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Spiderpig! or, The Toxic Pigs of Fukushima
Critique, Film - - Shanti Escalante-De Mattei

The boars, bovines, and remaining humans that make their lives in the exclusion zone of Fukushima are the subjects of Otto Bell’s new documentary, The Toxic Pigs of Fukushima, which premiered on Vice a couple weeks ago. Based on the film’s reception, it  seems to be a contender for an Oscar nom. For the most part, Bell focuses on Goru Kusano, a hunter in charge of culling the radiated boars who live in the exclusion zone. That’s right– radiation pigs, a typical 2020-21 cryptid. 

Radiation pigs make me think of the spiderpig song from the Simpsons and murder wasps. Radiation pigs make me think of the wolves who live at the Chernobyl site, at once protected from human harm and forever changed by it. More than anything though, these pigs reminded me of the “nature is healing” adage from early pandemic times, as we saw animals clip-clop on abandoned streets and swim in industrial waterways.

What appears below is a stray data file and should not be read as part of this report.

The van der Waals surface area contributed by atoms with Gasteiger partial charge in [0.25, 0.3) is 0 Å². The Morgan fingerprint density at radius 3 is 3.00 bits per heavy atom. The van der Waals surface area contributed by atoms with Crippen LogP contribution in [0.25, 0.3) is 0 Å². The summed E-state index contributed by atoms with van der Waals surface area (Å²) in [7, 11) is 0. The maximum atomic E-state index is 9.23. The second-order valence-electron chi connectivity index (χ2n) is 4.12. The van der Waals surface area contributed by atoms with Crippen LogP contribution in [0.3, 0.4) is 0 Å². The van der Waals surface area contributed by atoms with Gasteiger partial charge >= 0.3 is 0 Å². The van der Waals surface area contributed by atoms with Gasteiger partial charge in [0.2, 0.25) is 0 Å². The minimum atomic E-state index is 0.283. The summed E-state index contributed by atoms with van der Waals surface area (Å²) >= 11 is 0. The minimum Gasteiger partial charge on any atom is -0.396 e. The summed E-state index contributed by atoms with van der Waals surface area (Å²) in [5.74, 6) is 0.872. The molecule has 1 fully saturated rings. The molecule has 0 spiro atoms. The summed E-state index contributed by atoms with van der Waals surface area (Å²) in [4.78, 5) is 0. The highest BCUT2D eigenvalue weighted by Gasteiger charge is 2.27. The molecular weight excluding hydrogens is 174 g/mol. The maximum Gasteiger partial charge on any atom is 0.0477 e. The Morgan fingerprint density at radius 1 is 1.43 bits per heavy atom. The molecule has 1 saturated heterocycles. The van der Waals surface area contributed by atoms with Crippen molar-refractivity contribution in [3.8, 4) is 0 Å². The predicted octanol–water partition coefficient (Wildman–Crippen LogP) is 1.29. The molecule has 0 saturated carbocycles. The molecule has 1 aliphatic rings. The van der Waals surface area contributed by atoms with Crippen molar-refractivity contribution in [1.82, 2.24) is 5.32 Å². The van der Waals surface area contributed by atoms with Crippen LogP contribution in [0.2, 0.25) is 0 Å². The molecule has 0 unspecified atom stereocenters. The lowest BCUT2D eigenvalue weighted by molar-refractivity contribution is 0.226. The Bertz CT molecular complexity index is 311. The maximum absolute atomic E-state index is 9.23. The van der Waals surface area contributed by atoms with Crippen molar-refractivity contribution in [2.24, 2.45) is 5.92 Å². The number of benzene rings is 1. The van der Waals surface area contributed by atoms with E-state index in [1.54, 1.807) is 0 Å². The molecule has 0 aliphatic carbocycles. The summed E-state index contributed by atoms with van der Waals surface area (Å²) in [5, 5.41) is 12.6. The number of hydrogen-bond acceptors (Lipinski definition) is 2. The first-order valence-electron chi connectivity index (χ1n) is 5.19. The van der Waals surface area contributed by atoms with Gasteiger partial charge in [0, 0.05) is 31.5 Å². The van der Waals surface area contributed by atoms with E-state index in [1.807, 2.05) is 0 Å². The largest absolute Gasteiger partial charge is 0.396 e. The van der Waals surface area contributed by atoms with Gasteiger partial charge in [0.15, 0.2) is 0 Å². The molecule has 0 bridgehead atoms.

I really wanted to believe the many takes I read following the #natureishealing shebang–that it isn’t humans who are the problem, it’s capitalism. I was hoping that Toxic Pigs might complicate these easy dichotomies – humans are bad, nature is good, humans are good, capitalism is bad – that feels too simplistic to represent reality. In the end, the story of radiated pigs and the people who live, hunt, and process them was as surreal and thought provoking as I thought it’d be. Unfortunately, though, Toxic Pigs doesn’t always focus on toxic pigs! A fatal flaw in any film.

Bell falls into the hubris trap of trying to represent post-Fukushima life writ-large and ends up going on generalizing tangents. He covers thyroid cancer, a woman who populates her abandoned town with dolls (a story that is too big for the confines of this short doc), a man whose daughter’s remains are missing–because of the natural disasters, the plant meltdown, the boars...? His artistic silences rarely speak for themselves. Bell has made his career making branded content in documentary form and very traditional “this is _____ exotic country” type work, so I guess this shouldn’t surprise me. Hopefully, the radiated pigs of Fukushima find more a more attentive production to champion them in the future.